Zacarias Moussaoui (search) wants Attorney General John Ashcroft to answer a multiple choice quiz about the government's theory of his role as a terrorist conspirator.

Several of 17 handwritten pleadings released Thursday by U.S. District Judge Leonie Brinkema have a version of the quiz, which asks Ashcroft to check one of four boxes.

The choices are:

-- 20th hijacker (search).

-- 5th plane pilot missing in action.

-- I, Ashcroft don't know.

-- Let's kill him anyway.

"1st prize: 1st class seat at Zacarias Moussaoui execution," the motion said, adding, "Only joking, it is not going to happen."

Brinkema has ruled that Moussaoui, an acknowledged Al Qaeda loyalist, is entitled to learn why the government has referred to him as a fifth pilot of an attacking plane -- a theory that prosecutors have not publicly explained.

In the motions, Moussaoui repeats often that he be authorized to question senior Al Qaeda prisoners, contending they could exonerate him of charges that he conspired with the 19 Sept. 11 hijackers.

Brinkema has given Moussaoui the right to directly question at least one Al Qaeda prisoner, Ramzi Binalshibh, a suspected coordinator of the Sept. 11 attacks. The government objected and secret proceedings are underway to work out a compromise that would give the defendant access to the captive's statements.

Moussaoui, a French citizen, is the lone U.S. defendant charged as a conspirator with the 19 Sept. 11 hijackers and could face the death penalty if convicted.

Moussaoui, who contends the government, the judge and his court-appointed lawyers are conspiring to kill him, predicted in one motion that he will be freed and leave the United States.

Referring to defense lawyer Frank Dunham, Moussaoui said, "No doubt that Dunham will go crazy when I, Zacarias Moussaoui, will leave the United Satan on a 747-400 1st class. Non-smoking. No drink. No women."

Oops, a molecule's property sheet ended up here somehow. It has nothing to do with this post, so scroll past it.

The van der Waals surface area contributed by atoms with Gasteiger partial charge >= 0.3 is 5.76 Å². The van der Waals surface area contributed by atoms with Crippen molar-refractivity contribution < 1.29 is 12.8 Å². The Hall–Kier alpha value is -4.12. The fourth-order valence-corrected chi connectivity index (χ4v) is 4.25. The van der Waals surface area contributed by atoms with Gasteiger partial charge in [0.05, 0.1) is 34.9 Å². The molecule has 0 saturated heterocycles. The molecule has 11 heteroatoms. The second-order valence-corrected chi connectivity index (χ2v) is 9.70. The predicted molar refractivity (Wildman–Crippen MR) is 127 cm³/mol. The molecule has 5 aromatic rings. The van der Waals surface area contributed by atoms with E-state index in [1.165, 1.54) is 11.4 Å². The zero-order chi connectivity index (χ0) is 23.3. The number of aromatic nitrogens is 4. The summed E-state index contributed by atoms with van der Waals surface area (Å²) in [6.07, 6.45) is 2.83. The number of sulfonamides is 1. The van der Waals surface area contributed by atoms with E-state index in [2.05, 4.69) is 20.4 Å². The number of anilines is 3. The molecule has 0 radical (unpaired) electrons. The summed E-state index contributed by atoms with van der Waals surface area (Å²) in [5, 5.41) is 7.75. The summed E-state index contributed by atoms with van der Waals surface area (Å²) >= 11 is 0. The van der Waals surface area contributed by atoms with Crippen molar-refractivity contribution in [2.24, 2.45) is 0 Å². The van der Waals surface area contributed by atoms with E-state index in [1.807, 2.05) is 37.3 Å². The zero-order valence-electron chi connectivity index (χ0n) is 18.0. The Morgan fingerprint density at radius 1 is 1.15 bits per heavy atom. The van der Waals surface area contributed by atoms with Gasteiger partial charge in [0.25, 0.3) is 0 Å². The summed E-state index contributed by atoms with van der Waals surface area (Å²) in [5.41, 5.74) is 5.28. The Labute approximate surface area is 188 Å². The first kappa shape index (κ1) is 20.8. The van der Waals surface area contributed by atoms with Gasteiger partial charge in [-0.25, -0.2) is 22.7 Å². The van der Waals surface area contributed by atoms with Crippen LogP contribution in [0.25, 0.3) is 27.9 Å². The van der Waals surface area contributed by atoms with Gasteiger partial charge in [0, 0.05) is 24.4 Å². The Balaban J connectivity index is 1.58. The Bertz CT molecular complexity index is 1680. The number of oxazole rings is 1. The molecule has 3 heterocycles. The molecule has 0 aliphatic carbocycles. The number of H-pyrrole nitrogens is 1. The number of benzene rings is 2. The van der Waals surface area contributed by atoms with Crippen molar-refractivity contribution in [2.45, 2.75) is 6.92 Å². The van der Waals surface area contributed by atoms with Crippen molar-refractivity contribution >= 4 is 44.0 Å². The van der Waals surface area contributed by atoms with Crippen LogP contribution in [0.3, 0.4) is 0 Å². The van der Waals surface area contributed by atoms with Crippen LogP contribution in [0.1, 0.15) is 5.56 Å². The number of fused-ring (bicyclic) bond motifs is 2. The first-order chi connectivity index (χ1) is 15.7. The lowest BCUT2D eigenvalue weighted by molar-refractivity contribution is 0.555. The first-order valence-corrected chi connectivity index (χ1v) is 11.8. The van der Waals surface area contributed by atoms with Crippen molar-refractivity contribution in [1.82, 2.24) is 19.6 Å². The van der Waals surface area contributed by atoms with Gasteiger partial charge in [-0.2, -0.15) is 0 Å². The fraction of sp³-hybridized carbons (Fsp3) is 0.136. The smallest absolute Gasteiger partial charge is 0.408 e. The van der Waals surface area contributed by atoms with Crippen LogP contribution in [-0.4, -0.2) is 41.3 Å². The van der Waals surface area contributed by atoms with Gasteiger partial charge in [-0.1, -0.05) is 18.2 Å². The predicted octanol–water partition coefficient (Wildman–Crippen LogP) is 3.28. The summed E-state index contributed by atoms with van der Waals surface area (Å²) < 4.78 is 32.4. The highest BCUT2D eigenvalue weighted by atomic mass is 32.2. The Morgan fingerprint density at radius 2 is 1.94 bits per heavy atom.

In another motion, he challenged President Bush to "stop playing chicken and ... come out and fight hand-to-hand combat with knife if he want to kill me."

Moussaoui said he would call experts during the penalty phase of his case to show the United States has a history of "dirty foreign policy."

But Moussaoui said he has tried without success to obtain tapes from the History Channel "to deepen my understanding on the average American mind [if they have any]."

He predicted that authorities would deny his request over fears that his Al Qaeda colleagues would insert a "subliminal image" into the tapes "to send me terrorist message."

The government has kept Moussaoui in isolation in the Alexandria Detention Center to avoid his receiving Al Qaeda messages, and the government reviews his pleadings in an attempt to spot any messages he is sending.

Brinkema released the pleadings after media organizations petitioned her to do so, and the Justice Department dropped objections to their public release. The news organizations are pressing the government for additional releases to the public.